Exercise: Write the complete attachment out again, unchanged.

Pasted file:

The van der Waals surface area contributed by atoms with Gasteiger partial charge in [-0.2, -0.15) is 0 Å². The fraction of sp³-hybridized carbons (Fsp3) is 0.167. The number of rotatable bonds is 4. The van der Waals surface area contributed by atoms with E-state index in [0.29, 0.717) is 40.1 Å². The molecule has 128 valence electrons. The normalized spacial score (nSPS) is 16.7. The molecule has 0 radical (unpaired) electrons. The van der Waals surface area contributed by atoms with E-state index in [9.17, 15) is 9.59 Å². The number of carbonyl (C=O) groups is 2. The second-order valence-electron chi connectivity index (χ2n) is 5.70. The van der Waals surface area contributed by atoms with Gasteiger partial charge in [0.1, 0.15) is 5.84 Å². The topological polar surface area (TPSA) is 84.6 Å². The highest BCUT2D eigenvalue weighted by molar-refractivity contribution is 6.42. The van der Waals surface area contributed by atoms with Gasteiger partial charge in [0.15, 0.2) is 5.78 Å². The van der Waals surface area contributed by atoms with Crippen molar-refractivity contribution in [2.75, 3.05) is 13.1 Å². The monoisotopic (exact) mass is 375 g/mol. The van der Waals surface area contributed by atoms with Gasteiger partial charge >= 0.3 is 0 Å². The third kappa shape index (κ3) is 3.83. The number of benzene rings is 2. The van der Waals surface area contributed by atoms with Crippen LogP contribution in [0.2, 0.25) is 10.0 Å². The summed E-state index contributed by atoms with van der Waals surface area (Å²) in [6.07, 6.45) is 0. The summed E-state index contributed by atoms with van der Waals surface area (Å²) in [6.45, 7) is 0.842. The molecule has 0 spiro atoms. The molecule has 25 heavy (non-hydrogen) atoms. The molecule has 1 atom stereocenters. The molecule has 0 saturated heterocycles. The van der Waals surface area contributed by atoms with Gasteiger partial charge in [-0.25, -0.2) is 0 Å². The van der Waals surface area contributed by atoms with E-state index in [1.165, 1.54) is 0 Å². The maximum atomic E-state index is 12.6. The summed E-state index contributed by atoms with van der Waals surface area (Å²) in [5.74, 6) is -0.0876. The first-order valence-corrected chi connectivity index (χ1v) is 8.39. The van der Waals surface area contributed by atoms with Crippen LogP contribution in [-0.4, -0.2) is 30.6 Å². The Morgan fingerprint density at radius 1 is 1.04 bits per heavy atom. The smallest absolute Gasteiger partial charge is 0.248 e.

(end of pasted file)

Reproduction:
The van der Waals surface area contributed by atoms with Gasteiger partial charge in [-0.2, -0.15) is 0 Å². The fraction of sp³-hybridized carbons (Fsp3) is 0.167. The number of rotatable bonds is 4. The van der Waals surface area contributed by atoms with E-state index in [0.29, 0.717) is 40.1 Å². The molecule has 128 valence electrons. The normalized spacial score (nSPS) is 16.7. The molecule has 0 radical (unpaired) electrons. The van der Waals surface area contributed by atoms with E-state index in [9.17, 15) is 9.59 Å². The number of carbonyl (C=O) groups is 2. The second-order valence-electron chi connectivity index (χ2n) is 5.70. The van der Waals surface area contributed by atoms with Gasteiger partial charge in [0.1, 0.15) is 5.84 Å². The topological polar surface area (TPSA) is 84.6 Å². The highest BCUT2D eigenvalue weighted by molar-refractivity contribution is 6.42. The van der Waals surface area contributed by atoms with Gasteiger partial charge in [0.15, 0.2) is 5.78 Å². The van der Waals surface area contributed by atoms with Crippen molar-refractivity contribution in [2.75, 3.05) is 13.1 Å². The monoisotopic (exact) mass is 375 g/mol. The van der Waals surface area contributed by atoms with Gasteiger partial charge >= 0.3 is 0 Å². The third kappa shape index (κ3) is 3.83. The number of benzene rings is 2. The van der Waals surface area contributed by atoms with Crippen LogP contribution in [0.2, 0.25) is 10.0 Å². The summed E-state index contributed by atoms with van der Waals surface area (Å²) in [6.07, 6.45) is 0. The summed E-state index contributed by atoms with van der Waals surface area (Å²) in [6.45, 7) is 0.842. The molecule has 0 spiro atoms. The molecule has 25 heavy (non-hydrogen) atoms. The molecule has 1 atom stereocenters. The molecule has 0 saturated heterocycles. The van der Waals surface area contributed by atoms with Gasteiger partial charge in [-0.25, -0.2) is 0 Å². The van der Waals surface area contributed by atoms with E-state index in [1.165, 1.54) is 0 Å². The maximum atomic E-state index is 12.6. The summed E-state index contributed by atoms with van der Waals surface area (Å²) in [5.74, 6) is -0.0876. The first-order valence-corrected chi connectivity index (χ1v) is 8.39. The van der Waals surface area contributed by atoms with Crippen LogP contribution in [-0.4, -0.2) is 30.6 Å². The Morgan fingerprint density at radius 1 is 1.04 bits per heavy atom. The smallest absolute Gasteiger partial charge is 0.248 e.